Summers and colleagues13 stated that one of the contributing factors to the overuse of hospital EDs is the level of satisfaction patients have with the quality of care they have received in the ED. Many findings show that patients who received care in an ED reported being satisfied with the care they received. However, as one study7 of psychiatric patients satisfaction with ED care illustrates, “The majority of patients appeared to have been satisfied with the psychiatric service provided. Ninety-four percent felt they received information, 93% felt that the staff listened to their problems and 97% felt the staff were professional in their manner.” Patients considered the following characteristics of the staff as being helpful: being easy to talk to, providing reassurance, providing direction, projecting a calm manner, and providing information and explanations as required.7,9 Those researchers, however, believe that this phenomenon is multi-dimensional and that very little is known about the other reasons people with mental illness are choosing the ED.

This leads to the hypothesis that there may be distinct types of psychiatric patients that use the ED for their care. In order to address this gap in our understanding, more research is necessary to understand the impact of patient characteristics such as type of insurance, race, access to health care, understanding of diagnosis, and ability to tolerate treatment regimens when choosing the ED for care.12,14,15 The knowledge of this will allow hospitals that house these overburdened EDs a better understanding of the role they play in delivery of health care to the mentally ill.

Methods

A convenience study was conducted in an urban, Level I pediatric and adult trauma center with 45,000 annual visits. A portion of the National Health Access survey (2006 version) was administered by research fellows in the treatment area to all consenting psychiatric patients who presented to the ED from May 2006–February 2007 with a psychiatric-related chief complaint. The survey asked questions regarding healthcare resources used within the last year and last 2 years, changes in psychological illness, sources of payments for services, reasons for changes in utilization of health care, and satisfaction with healthcare resources and who delivers the healthcare. Information regarding psychiatric diagnosis and medications given or currently prescribed were taken from the charts after the patient was seen by a clinician. Patients were excluded from the study if they presented with a non-psychiatric chief complaint, were not medically stable, and were either physically or chemically restrained. The study was institutional review board approved.

Results

A total of 310 subjects were approached and 291 subjects were enrolled in the study. The sample consisted of 133 males, 152 females, and the count of 6 missing genders. The educational levels varied from 31% who completed ninth to twelfth grade, 21% who graduated high school, and 23% who experienced some college. The top four diagnoses were 25% depression, 20% personality disorders, 15% bipolar disorder, and 13% schizophrenia. The majority (58%) took antidepressants and 10% reported taking no medication.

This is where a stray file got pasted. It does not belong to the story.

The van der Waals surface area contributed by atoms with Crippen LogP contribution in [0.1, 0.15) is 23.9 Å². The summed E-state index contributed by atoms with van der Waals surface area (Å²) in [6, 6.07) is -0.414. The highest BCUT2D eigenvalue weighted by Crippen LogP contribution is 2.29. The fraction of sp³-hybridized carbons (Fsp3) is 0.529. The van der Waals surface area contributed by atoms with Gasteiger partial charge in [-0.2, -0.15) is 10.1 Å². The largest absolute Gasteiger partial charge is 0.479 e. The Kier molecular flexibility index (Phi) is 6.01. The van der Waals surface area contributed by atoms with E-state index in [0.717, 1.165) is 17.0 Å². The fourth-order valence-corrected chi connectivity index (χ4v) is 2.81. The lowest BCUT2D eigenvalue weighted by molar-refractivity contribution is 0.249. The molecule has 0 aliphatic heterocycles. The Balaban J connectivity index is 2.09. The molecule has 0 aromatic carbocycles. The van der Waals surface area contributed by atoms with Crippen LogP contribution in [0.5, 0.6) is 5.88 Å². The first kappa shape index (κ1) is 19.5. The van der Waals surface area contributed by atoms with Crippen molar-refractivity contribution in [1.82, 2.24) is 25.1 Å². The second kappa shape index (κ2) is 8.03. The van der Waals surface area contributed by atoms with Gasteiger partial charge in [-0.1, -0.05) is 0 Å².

Fifty-five percent of the patients had a regular medical doctor and 42% did not (the remaining 3% did not respond to that question when asked). Insurance was cited as the reason for the change in ED use over the last year by 36% versus the 50% who stated the change in ED use was due to better access.

The source of payment for their medical care was varied. However, it was overwhelmingly government funded. The majority, at 40% within the study, had Medicaid and 15% had Medicare; 10% used both as their source of payment for medical services. The other sources of payment were out of pocket at 16% and no source of payment public or private at 16%; 3% did not answer the question. Tables 1 and 2 show the responses.

 

An analysis of variance test with significance at ≤.05 was used in order to determine if there was a difference between types of patients that used the ED for their psychiatric care versus those who used it for psychiatric and general healthcare. The significant difference between patients was found within the following variables: those with a regular physician and regular health source (F=6.531, <.01), those with a regular health source whom the patient has visited for the most recent care (F=17.99, <.01), patients who were delayed in receiving psychiatric drugs (F= 11.240, <.01), those who used the ED in the last 12 months (F=6.75, <.01), number of times of psychiatric evaluation in the ED in last 2 years (F= 7.44, <.01), and number of hospitalizations (F= 6.40, <.01).

There were no significant differences between the two groups based on race, gender, education, age, or types of psychiatric illness.

Within this study, there were two distinct types of psychiatric patients that use the ED for their care. One group, who made up 45% of those in the study, used the ED for the majority of their healthcare needs within the last 12 months. Twenty-five percent of them used the ED exclusively for care of physical and psychiatric health problems; they do not have a regular primary care physician (PCP). Those that used the ED rated the care that they received as good to excellent. The majority have not had a psychiatric hospitalization within the last 2 years.